souporserious

Build Your Own Code Playground

10 min read

Whether you use Codesandbox, Codepen, or another playground for testing code, you may have wondered how they work under the hood. In this post, we'll build a simplified code playground to test React code.

It wasn’t until Codepen came on the scene that I really started to utilize the power of online code playgrounds. I’d previously used JSFiddle, but the excellent collection of projects in Codepen caught my attention, and it started to change the way I code. Fast forward to today, I rely primarily on Codesandbox for the ease of mimicking the production code I’m used to and being able to prototype ideas quickly.

What We'll Build

Curiously, I’ve always wondered how these products worked and recently needed to build a React preview environment. Today, we’ll create a simple version of these preview environments in NextJS to understand better how they work. Follow along at the GitHub repo to see a working example. Let’s get started!

Getting Started

We need to start with an environment for creating examples. To do this, we’ll start with a simple NextJS project, but note the same will mostly apply to other frameworks like Gatsby and even beyond React.

Install the relevant dependencies in a new directory:

1yarn init
2yarn add next react react-dom @types/react @types/react-dom typescript

We’ll create two pages, one for the preview and one for rendering the editor and the preview. The index page will render the preview in an iframe allowing us to preview things like window events based on the size of the preview rather than the page we render it in.

pages/index.tsx
1import * as React from 'react'
2
3const initialCodeString = `
4import React from 'react'
5
6export default function App() {
7 return (
8 <div>
9 <h1>Hello Playground</h1>
10 <h2>Start editing to see some magic happen!</h2>
11 </div>
12 )
13}
14`.trim()
15
16export default function Index() {
17 const [code, setCode] = React.useState(initialCodeString)
18 return (
19 <div
20 style={{
21 display: 'grid',
22 gridTemplateColumns: '1fr 1fr',
23 minHeight: '100vh',
24 }}
25 >
26 <textarea
27 spellCheck="false"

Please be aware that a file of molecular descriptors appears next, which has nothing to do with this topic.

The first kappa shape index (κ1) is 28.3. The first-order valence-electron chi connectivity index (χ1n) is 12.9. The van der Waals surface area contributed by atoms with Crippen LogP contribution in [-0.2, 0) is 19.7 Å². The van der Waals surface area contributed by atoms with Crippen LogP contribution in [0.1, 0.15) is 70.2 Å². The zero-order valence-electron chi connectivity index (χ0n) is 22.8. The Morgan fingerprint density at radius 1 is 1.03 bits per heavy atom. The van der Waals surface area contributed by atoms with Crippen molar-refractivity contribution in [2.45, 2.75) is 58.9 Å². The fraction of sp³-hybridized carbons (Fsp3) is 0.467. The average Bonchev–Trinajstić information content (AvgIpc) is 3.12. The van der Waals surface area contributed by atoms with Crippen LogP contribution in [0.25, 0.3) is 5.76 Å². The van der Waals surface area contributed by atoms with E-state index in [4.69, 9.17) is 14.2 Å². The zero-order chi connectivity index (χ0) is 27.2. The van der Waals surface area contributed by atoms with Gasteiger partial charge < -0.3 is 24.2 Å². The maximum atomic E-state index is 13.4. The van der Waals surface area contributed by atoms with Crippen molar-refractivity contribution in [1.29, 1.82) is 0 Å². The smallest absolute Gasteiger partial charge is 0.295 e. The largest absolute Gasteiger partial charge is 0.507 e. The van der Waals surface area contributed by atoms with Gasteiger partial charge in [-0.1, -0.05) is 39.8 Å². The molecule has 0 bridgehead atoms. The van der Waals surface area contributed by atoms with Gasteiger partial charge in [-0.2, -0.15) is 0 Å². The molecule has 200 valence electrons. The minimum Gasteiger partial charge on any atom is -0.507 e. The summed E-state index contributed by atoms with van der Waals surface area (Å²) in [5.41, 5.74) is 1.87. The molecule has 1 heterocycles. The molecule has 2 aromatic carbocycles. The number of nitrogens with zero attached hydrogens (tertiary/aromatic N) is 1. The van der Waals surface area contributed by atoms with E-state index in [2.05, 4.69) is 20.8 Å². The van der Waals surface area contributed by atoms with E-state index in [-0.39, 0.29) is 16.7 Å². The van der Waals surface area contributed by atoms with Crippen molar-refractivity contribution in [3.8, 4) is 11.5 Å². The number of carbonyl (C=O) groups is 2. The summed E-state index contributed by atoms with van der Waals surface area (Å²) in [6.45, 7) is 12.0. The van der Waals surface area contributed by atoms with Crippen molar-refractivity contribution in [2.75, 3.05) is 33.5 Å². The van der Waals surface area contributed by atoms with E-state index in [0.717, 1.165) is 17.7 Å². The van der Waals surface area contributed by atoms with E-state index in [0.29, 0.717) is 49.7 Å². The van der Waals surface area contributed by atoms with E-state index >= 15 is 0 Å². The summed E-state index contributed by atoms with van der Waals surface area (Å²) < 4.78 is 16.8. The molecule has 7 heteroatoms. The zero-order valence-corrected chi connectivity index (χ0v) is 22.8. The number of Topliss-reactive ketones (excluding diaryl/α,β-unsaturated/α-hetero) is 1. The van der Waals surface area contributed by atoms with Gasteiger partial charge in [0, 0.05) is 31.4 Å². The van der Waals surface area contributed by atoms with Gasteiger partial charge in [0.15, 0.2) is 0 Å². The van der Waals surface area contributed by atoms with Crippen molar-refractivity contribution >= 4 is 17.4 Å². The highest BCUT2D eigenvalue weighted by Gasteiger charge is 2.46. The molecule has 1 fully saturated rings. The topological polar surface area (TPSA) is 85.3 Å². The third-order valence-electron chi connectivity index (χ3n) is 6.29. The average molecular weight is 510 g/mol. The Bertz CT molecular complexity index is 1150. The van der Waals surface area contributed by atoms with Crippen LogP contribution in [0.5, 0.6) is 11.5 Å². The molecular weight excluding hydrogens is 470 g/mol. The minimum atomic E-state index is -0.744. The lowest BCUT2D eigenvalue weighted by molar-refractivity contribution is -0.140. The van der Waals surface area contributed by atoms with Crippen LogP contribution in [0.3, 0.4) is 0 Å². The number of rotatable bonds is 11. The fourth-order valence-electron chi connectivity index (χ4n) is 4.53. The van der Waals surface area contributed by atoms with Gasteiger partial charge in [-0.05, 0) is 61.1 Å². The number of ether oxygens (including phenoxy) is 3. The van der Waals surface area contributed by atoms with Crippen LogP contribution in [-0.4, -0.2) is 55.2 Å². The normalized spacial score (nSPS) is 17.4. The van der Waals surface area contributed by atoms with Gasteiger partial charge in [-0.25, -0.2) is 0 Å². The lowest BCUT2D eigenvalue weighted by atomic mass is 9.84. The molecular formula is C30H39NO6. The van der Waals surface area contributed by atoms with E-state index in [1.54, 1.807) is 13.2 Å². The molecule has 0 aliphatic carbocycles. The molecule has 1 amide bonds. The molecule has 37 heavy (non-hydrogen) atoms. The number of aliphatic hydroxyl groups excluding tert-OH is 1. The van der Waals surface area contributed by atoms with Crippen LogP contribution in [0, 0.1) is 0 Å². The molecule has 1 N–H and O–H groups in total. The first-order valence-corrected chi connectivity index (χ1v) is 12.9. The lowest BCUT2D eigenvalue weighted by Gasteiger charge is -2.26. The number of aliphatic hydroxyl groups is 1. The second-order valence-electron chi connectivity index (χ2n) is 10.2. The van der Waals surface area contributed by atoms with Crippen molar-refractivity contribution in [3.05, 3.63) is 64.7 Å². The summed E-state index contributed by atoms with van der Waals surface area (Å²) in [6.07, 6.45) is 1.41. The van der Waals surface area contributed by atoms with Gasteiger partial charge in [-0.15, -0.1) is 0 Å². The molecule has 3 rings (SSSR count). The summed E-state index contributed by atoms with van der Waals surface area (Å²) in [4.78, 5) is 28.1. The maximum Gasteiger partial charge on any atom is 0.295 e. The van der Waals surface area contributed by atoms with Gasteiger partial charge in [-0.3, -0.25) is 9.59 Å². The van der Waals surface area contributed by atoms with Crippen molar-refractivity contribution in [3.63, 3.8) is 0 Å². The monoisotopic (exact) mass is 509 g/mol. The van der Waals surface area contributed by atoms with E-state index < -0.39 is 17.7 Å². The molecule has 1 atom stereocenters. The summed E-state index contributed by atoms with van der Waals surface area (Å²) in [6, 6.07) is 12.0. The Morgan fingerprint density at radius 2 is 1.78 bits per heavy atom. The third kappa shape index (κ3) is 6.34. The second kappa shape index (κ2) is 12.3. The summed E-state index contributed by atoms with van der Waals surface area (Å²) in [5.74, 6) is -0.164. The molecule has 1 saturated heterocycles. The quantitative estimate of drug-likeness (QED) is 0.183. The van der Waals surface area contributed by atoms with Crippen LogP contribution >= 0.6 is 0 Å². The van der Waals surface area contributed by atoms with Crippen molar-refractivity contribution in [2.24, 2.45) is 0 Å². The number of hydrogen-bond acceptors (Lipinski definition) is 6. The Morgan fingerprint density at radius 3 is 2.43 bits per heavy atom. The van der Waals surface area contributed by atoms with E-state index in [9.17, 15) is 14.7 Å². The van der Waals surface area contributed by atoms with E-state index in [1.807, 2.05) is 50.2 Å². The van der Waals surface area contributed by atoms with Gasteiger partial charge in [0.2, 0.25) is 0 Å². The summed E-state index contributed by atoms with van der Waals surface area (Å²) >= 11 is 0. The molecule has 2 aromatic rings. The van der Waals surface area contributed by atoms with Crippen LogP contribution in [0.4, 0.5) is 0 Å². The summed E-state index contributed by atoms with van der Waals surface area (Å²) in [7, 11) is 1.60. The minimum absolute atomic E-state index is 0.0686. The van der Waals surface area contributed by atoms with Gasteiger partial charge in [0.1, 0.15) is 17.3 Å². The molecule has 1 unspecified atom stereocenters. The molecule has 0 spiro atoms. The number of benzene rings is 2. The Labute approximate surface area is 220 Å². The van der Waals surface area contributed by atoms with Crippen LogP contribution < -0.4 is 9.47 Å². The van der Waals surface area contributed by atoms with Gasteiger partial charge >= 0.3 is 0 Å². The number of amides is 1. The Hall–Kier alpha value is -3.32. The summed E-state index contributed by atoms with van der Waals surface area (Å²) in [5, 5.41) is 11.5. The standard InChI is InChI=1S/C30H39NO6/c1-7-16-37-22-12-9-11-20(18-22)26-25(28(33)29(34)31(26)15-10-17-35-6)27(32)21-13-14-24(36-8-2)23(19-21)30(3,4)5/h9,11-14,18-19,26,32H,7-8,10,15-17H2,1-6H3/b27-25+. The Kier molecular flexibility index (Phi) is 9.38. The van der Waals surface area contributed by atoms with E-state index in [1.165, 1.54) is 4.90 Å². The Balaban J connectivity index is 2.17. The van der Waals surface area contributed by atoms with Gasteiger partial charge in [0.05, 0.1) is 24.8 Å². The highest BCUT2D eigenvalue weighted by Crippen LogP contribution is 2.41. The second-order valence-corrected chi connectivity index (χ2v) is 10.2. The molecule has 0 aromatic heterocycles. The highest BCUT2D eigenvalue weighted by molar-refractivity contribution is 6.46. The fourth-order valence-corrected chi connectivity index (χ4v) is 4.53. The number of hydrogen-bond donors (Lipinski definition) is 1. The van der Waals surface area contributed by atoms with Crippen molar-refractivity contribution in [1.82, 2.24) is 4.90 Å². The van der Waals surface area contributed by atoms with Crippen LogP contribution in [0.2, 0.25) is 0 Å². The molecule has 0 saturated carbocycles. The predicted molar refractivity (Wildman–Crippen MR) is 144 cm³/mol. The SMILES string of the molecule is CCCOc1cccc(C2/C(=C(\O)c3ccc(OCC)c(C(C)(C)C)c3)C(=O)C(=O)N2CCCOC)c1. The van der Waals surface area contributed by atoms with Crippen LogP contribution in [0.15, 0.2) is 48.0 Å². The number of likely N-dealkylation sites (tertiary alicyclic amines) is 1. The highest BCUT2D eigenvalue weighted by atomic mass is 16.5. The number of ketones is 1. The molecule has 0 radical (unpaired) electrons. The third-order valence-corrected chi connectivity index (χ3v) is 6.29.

28 value={code}
29 onChange={(event) => setCode(event.target.value)}
30 />
31 <Preview />
32 </div>
33 )
34}
35
36function Preview() {
37 return <iframe src="/preview" />
38}

For now, we’ll leave the preview page empty and fill it in as we go along.

pages/preview.tsx
1export default function Preview() {
2 return null
3}

Getting Code

To start, we need to get the code we want to render. We’ll do this by allowing our preview page to accept a compressed code string through a query parameter called code that we can access using next/router. We do this using the base64-url library, which decodes the query parameter to access the code string every time the query changes. Shoutout to Playroom for the inspiration for this approach!

1yarn add base64-url
pages/preview.tsx
1import * as React from 'react'
2import { decode } from 'base64-url'
3import { useRouter } from 'next/router'
4
5export default function Preview() {
6 const [code, setCode] = React.useState('')
7 const [preview, setPreview] = React.useState(null)
8 const router = useRouter()
9
10 /** Decode "code" query parameter */
11 useEffect(() => {
12 if (router.query.code) {
13 setCode(decode(router.query.code as string))
14 }
15 }, [router.query.code])
16
17 return preview
18}

Now back at our index page, we can hook up our Preview component by encoding the incoming code string and passing it to the preview page as a query parameter:

pages/index.tsx
1import { encode } from 'base64-url'
2
3export default function Index() {
4 ...
5 <Preview code={code} />
6 ...
7}
8
9function Preview({ code = '' }) {
10 return <iframe src={`/preview?code=${encode(code)}`} />
11}

If you inspect the iframe at this point, you’ll see that it’s passing in a new compressed string on every change to the textarea.

Executing Code